David R. Carroll's M5Stack M5StickC Plus Tetris Uses a Clever Single-Button Input Scheme

With a little tweak to where blocks appear, this working Tetris port gets away with just a single button for its control system.

Gareth Halfacree
2 months agoGames / Retro Tech

Developer David R. Carroll has written a version of popular block-dropping game Tetris that runs on an M5Stack M5StickC Plus and uses only a single button for control.

"I spent an enjoyable month writing this," Carroll writes of the project, which was written in the Arduino IDE. Based on the original Tetris by Alexey Pajitnov, recently the subject of a biographical thriller by Jon S. Baird, Carroll's port includes everything you'd expect: the four-block tetrominos which fall inexorably and ever-speedier from the ceiling to fill a tall playfield, disappearing only if you can make an unbroken line from side-to-side — with the highest points only available to those delivering a "Tetris" and making four rows disappear at the same time.

This port of Tetris isn't just tiny, but comes with an interesting control scheme based around a single push-button input. (📹: David R. Carroll)

Unlike Pajitnov's original and the bulk of its subsequent ports, clones, updates, and homages, though, Carroll's version has a difference — and it's not just that it's running on an M5Stack M5StickC Plus, an all-in-one development board based on the Espressif ESP32-PICO module: Carroll's version uses only the microcontroller's single large front-facing push-button as its input.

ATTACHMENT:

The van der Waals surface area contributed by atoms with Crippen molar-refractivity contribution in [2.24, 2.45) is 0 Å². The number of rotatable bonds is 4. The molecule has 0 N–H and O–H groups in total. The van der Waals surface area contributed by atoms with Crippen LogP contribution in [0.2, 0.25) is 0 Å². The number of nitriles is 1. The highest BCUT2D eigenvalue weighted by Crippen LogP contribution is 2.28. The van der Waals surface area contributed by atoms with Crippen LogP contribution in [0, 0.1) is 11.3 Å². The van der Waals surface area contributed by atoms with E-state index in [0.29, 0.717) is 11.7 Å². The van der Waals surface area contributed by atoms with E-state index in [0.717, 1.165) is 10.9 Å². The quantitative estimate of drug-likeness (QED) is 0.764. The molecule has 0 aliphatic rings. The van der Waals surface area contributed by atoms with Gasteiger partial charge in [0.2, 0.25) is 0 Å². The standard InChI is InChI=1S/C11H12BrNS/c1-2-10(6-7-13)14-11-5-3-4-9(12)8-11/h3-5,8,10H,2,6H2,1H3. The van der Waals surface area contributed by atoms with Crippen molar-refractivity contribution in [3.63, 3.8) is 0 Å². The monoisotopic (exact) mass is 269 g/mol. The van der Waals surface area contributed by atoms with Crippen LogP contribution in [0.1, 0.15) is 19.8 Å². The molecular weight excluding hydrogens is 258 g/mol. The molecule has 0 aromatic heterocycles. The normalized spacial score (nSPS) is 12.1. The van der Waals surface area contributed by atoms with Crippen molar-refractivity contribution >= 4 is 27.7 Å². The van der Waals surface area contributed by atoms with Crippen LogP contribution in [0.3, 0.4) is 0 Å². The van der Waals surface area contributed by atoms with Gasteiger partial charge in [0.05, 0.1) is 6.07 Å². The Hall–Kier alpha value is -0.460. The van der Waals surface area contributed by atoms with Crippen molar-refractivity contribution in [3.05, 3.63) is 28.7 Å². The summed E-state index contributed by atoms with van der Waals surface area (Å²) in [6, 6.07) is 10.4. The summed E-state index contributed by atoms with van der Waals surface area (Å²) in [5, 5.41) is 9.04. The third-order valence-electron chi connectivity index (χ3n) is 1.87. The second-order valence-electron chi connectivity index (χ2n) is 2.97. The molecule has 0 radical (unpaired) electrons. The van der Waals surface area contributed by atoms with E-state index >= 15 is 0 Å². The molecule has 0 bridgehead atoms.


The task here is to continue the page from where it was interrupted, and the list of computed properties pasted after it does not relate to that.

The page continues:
The trick: Carroll's game reads three different inputs from that one button depending on how it's pressed: a quick click moves the block to the right; double-clicking rotates the block; and holding the button causes the block to rapidly fall to the bottom of the play surface. Astute readers may notice there's no input for moving the block to the left: all blocks start at the left-most side of the playfield, in a change to the original, and can only move right.

More information on the project is available in Carroll's Reddit post, while the source code has been published to GitHub under the permissive Creative Commons Zero public domain license.

Gareth Halfacree
Freelance journalist, technical author, hacker, tinkerer, erstwhile sysadmin. For hire: freelance@halfacree.co.uk.
Latest articles
Sponsored articles
Related articles
Latest articles
Read more
Related articles